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What determines the humanitarian military response?

Gandhi and Che, two kinds of freedom fighters

Gandhi and Che, two kinds of freedom fighters

Most of us prefer to avoid using the military and killing people to solve problems.

At least, that’s what we say — that we prefer non-violence. Hollywood and the entertainment industry, however, seem to think shooting at people is, in fact, our favorite problem-solving strategy.

The reality is that a military response is sometimes the only course of action that will work.

Take what’s happening in Libya.

Is there a credible argument out there that challenges the need for the current international military response to Muammar Gaddafi’s murderous retaliation against those Libyans who are — as part of the broader Arab revolt — seeking an to end his dictatorship?

I’ve seen a few articles questioning the political validity of this move, or the specific tactics. Here’s a thoughtful post by Yale development expert Chris Blattman noting that military interventions imply broader failures in foreign policy.

But I can’t find anyone (other than Gaddafi and his few supporters) arguing that the military response aimed at stopping the pro-Gaddafi forces is fundamentally wrong. Rather, this action has become a humanitarian obligation. Yet:

  • Many innocent people will probably also get killed.
  • This is a violation of national sovereignty.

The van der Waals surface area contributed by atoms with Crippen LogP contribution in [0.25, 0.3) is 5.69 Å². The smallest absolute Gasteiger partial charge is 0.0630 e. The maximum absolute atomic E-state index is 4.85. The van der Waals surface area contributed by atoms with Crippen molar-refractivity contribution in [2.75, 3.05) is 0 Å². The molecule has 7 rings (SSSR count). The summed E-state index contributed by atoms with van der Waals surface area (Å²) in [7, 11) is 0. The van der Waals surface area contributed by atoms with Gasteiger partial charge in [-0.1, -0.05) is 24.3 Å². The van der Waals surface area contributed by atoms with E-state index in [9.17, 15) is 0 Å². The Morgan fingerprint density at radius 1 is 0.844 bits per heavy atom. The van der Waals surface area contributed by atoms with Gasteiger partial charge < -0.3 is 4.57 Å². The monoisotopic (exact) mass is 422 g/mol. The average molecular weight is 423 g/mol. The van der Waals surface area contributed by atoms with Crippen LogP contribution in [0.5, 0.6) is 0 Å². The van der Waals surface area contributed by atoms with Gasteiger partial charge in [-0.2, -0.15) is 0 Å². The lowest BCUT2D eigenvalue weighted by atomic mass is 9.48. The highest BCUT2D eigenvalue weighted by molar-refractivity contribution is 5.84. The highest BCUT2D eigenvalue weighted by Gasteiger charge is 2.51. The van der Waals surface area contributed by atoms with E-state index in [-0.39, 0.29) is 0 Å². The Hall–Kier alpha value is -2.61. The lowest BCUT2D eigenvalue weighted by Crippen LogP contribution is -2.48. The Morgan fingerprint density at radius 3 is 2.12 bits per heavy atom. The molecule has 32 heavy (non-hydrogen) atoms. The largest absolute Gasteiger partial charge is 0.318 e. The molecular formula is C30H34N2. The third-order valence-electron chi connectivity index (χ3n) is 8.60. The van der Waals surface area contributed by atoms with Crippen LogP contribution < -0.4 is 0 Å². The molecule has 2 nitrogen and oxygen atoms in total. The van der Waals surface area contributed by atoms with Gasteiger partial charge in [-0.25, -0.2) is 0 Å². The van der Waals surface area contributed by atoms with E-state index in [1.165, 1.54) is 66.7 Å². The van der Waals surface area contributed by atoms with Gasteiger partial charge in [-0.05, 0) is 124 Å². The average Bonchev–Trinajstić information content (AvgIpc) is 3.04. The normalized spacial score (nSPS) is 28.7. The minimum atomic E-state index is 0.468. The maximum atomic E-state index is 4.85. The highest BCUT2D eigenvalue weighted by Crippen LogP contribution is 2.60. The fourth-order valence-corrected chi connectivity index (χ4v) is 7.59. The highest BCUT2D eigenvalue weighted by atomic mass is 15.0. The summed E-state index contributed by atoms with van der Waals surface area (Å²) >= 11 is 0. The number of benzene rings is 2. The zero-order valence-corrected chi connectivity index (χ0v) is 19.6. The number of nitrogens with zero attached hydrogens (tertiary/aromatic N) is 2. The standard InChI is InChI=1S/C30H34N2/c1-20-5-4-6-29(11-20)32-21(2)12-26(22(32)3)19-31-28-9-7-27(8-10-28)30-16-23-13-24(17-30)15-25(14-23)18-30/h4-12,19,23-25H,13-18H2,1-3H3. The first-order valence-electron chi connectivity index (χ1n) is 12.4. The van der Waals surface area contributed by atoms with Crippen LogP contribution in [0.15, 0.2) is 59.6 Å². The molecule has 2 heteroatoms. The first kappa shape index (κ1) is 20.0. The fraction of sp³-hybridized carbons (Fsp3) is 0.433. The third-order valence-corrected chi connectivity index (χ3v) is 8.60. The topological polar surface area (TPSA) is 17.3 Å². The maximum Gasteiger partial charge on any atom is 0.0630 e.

• It’s not really our problem.
  • The military response can only solve the immediate problem.
  • This could turn into a political quagmire, as military interventions overseas are wont to do.

These are the kind of arguments our political leaders and others typically use to avoid getting involved in selected overseas conflicts. Yet the humanitarian obligation often looks the same, or very similar, as in Libya.

Take Ivory Coast, where another incumbent political leader is refusing to relinquish power despite the people’s will (and, in this case, a bonafide election) that he step down. Elizabeth Dickinson writes in Foreign Policy about “The other African war we were supposed to stop,” noting that:

Once upon a time, the world was supposed to intervene — militarily if necessary — to ensure democratic transition and prevent conflict in the Ivory Coast. These days, the momentum is gone. And in fact, the closer this country comes to civil war, the less interested anyone is at getting involved. I get it; geopolitically, the Ivory Coast doesn’t hold a candle to the Middle East. But how about all of West Africa — all of which is threatened by the current conflict?

The Ivory Coast case is especially poignant, tragic and perhaps morally indefensible. But the same question could be asked in many other parts of the world. I’m no expert on foreign policy, on the calculus of international military interventions, or, well, on anything.

But after watching the Obama Administration drag its feet on Libya, eventually answering the call by the United Nations and the Arab League — as well as France and Britain — to intervene, I still can’t tell on what basis we (the world’s biggest military power by far) decide whether to act or not.


About Author

Tom Paulson

Tom Paulson is founder and lead journalist at Humanosphere. Prior to operating this online news site, he reported on science,  medicine, health policy, aid and development for the Seattle Post-Intelligencer. Contact him at tom[at] or follow him on Twitter @tompaulson.